This article reports on a survey of youth in Brussels (N = 1,005) and their ownership and use of digital technologies, focusing specifically on the social and cultural diversity within this group. Socio-cultural diversity includes differences regarding ethnicity and gender, language and educational attainment, as well as social and economic status. The relationship of these socio-cultural differences with the digital divide in terms of ownership and use is investigated. The data show a persistent ownership divide between socially weaker versus stronger groups accompanied by an emerging socially compensatory function of instrumentally oriented user profiles among the socially weaker groups.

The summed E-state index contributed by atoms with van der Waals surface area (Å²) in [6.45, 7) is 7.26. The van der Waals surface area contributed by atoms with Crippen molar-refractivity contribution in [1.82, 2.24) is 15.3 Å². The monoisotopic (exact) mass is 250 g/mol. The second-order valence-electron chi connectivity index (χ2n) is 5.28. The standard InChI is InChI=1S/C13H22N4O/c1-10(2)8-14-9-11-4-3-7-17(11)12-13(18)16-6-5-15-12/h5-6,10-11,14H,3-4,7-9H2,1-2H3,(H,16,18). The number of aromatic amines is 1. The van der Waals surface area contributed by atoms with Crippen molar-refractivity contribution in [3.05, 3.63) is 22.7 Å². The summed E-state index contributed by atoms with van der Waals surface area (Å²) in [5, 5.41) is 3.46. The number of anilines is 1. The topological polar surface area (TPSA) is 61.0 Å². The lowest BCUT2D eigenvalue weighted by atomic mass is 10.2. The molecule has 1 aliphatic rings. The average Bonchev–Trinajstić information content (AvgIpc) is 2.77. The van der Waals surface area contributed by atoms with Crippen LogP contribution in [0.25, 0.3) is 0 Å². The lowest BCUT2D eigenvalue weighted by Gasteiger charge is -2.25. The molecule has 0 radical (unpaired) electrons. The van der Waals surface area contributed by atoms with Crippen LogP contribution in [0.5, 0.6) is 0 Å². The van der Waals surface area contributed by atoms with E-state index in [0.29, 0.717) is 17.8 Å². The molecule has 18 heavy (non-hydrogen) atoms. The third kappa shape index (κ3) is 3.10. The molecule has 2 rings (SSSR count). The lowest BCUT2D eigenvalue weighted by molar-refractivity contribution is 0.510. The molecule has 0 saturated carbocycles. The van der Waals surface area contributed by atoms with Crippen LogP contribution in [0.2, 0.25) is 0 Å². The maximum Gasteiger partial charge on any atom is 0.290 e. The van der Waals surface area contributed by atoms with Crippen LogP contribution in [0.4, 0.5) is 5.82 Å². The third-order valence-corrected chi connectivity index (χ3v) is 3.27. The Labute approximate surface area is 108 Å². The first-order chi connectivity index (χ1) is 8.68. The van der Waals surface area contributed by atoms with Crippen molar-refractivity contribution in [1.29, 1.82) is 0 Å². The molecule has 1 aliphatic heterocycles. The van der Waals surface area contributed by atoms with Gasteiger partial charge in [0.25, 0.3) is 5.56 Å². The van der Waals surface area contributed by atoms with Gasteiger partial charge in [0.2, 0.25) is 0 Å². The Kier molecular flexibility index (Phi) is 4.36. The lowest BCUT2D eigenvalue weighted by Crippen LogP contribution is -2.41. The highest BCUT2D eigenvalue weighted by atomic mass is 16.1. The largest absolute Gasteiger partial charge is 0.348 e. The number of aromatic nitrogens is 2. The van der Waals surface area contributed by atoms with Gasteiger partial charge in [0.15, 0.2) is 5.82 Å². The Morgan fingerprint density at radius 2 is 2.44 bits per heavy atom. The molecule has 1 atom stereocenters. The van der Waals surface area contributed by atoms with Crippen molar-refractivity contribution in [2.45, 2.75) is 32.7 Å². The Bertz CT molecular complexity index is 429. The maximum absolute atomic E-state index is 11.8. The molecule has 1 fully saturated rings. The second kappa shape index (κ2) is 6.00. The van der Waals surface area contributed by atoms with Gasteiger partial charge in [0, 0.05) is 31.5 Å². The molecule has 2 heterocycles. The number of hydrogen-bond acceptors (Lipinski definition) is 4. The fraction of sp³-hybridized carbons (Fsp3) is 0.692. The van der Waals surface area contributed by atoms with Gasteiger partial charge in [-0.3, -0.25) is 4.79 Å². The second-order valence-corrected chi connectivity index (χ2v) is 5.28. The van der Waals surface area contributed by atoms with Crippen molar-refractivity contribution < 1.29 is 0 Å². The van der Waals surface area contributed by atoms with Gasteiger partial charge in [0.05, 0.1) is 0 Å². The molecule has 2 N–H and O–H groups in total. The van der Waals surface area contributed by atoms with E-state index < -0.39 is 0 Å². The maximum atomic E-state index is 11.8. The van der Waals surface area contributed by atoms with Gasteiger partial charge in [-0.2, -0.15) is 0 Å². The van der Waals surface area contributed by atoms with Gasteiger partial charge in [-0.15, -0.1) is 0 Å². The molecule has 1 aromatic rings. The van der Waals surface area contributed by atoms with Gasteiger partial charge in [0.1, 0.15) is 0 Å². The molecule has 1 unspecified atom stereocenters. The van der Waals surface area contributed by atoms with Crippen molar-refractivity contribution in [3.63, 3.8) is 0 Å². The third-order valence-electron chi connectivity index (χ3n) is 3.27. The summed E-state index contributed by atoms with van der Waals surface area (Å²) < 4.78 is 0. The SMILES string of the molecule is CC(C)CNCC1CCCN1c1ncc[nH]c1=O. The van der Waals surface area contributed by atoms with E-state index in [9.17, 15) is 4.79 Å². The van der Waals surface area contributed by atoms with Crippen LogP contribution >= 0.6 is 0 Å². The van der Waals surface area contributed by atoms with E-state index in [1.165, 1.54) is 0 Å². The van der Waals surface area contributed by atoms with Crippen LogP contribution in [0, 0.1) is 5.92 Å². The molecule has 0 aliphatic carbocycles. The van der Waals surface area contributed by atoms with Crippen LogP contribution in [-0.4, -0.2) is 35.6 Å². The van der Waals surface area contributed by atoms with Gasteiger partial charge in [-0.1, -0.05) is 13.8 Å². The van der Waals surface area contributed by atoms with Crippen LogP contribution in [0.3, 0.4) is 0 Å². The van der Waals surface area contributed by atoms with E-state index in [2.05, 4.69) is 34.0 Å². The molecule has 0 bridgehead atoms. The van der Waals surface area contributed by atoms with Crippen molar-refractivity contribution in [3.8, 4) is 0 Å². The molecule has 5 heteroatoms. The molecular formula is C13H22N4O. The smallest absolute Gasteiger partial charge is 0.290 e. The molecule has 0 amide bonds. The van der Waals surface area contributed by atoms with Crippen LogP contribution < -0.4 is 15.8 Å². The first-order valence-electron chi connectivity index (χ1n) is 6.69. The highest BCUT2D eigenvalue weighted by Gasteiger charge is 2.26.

© 2010 Walter de Gruyter GmbH & Co. KG, Berlin/New York